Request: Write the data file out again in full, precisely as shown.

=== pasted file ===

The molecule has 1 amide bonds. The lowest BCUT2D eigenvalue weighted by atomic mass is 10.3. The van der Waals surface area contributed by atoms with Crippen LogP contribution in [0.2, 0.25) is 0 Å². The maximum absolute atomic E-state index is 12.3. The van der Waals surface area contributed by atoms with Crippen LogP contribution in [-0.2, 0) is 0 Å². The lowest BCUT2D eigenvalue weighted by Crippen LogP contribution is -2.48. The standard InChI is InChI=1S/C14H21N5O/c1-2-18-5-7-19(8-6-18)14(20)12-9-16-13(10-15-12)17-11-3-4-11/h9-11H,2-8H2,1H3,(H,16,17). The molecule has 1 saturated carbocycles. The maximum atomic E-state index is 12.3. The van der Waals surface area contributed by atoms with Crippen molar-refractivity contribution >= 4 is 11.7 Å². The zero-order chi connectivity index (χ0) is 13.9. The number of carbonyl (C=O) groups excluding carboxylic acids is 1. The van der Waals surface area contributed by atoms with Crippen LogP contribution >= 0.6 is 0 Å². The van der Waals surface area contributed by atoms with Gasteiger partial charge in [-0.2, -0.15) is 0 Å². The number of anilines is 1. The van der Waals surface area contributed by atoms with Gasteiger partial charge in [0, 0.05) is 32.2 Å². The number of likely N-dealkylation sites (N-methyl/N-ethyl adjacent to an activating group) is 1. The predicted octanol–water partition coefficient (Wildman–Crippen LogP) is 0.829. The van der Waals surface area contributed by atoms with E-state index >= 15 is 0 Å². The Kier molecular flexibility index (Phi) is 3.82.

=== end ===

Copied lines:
The molecule has 1 amide bonds. The lowest BCUT2D eigenvalue weighted by atomic mass is 10.3. The van der Waals surface area contributed by atoms with Crippen LogP contribution in [0.2, 0.25) is 0 Å². The maximum absolute atomic E-state index is 12.3. The van der Waals surface area contributed by atoms with Crippen LogP contribution in [-0.2, 0) is 0 Å². The lowest BCUT2D eigenvalue weighted by Crippen LogP contribution is -2.48. The standard InChI is InChI=1S/C14H21N5O/c1-2-18-5-7-19(8-6-18)14(20)12-9-16-13(10-15-12)17-11-3-4-11/h9-11H,2-8H2,1H3,(H,16,17). The molecule has 1 saturated carbocycles. The maximum atomic E-state index is 12.3. The van der Waals surface area contributed by atoms with Crippen molar-refractivity contribution >= 4 is 11.7 Å². The zero-order chi connectivity index (χ0) is 13.9. The number of carbonyl (C=O) groups excluding carboxylic acids is 1. The van der Waals surface area contributed by atoms with Crippen LogP contribution >= 0.6 is 0 Å². The van der Waals surface area contributed by atoms with Gasteiger partial charge in [-0.2, -0.15) is 0 Å². The number of anilines is 1. The van der Waals surface area contributed by atoms with Gasteiger partial charge in [0, 0.05) is 32.2 Å². The number of likely N-dealkylation sites (N-methyl/N-ethyl adjacent to an activating group) is 1. The predicted octanol–water partition coefficient (Wildman–Crippen LogP) is 0.829. The van der Waals surface area contributed by atoms with E-state index >= 15 is 0 Å². The Kier molecular flexibility index (Phi) is 3.82.